After the body was placed in the casket, the neighbors, friends and family held a ritual that was called "setting up with the dead." This most generally took place at the home of the deceased.

     Several of the neighbors would always stay with the family over night to help in any way they could.

     The burial took place in about two days. Since the bodies were not embalmed, it was necessary to inter the dead as soon as possible.

     The funeral was very simple. Sometimes it was held at the home of the deceased, but more often, the funeral took place at a church.

     There were no large wreaths of flowers sent like is the custom today, but a few flowers might be placed in the hands of a lady or possibly adorned the casket of a small child. The wreaths that were used were handmade of greenery gathered from pines and fir trees and tied to form a circle. If a death occurred when flowers were in season, the flowers were wired to cardboard to form a wreath. In many instances, flowers were fashioned from crepe paper then coated with wax.

     Children were often dressed in white for burial and adults were dressed in black. Sometimes the dead were dressed in cloth that had been table covers or curtains like the woman spoke of at the beginning of the article.

     There are many incidents recorded that give accounts of people being buried alive. Once when it was not mandatory for the dead to be embalmed, many were interred that were mistakenly buried alive.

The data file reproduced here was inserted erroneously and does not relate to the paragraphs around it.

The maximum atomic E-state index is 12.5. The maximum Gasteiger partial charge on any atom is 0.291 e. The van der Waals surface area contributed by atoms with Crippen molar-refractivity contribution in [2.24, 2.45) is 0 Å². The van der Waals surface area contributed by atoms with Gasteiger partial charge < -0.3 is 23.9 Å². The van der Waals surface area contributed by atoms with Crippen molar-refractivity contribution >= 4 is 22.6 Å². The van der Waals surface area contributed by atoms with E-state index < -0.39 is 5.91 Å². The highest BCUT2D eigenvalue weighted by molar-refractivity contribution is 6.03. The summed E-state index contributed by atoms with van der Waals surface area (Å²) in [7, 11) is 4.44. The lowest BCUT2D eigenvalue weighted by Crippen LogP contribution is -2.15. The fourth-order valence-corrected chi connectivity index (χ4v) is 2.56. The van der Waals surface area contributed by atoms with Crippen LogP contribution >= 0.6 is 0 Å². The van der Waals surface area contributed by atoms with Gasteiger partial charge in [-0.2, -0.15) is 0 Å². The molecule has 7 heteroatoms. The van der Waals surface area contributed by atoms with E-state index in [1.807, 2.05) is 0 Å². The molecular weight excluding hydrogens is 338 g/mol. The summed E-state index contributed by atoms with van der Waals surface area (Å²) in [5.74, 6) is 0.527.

Periodically, people that were in comatose or had suffered sever strokes or had an epileptic seizure were mistakenly pronounced dead and buried alive.

     These unfortunate people would sometimes awaken or recover soon after burial. After being buried for a period of only a few moments they would awaken to realize that they had been buried alive.

     There are many stories that are truly horrifying. Cases have been reported in which the buried have been known to claw the tips off their fingers while trying to escape from their coffins.

     Bodies that have been exhumed for relocation or for some other reason have shown evidence of having been alive when buried. A few bodies have actually been found in which the presumed dead had turned over face down in their caskets after burial.

     Some unusual burials have also taken place in history. One plantation owner was buried standing erect in the grave. He requested to be buried in this fashion so he could "keep watch over the slaves."

     Being very superstitious at that time, the slaves worked on very hard even after their masterís death, fearing that his ghost was still over-seeing the plantation.

     Occasionally, Indians were buried astride their horses. They wished to be buried with their horses, dogs and hunting weapons in order to prepare for the "happy hunting ground."

Getting back to a more conventional type of burial, a native of Scott County recalls for us her memories of some funerals she attended as a small girl in the Hiltons area where she grew up.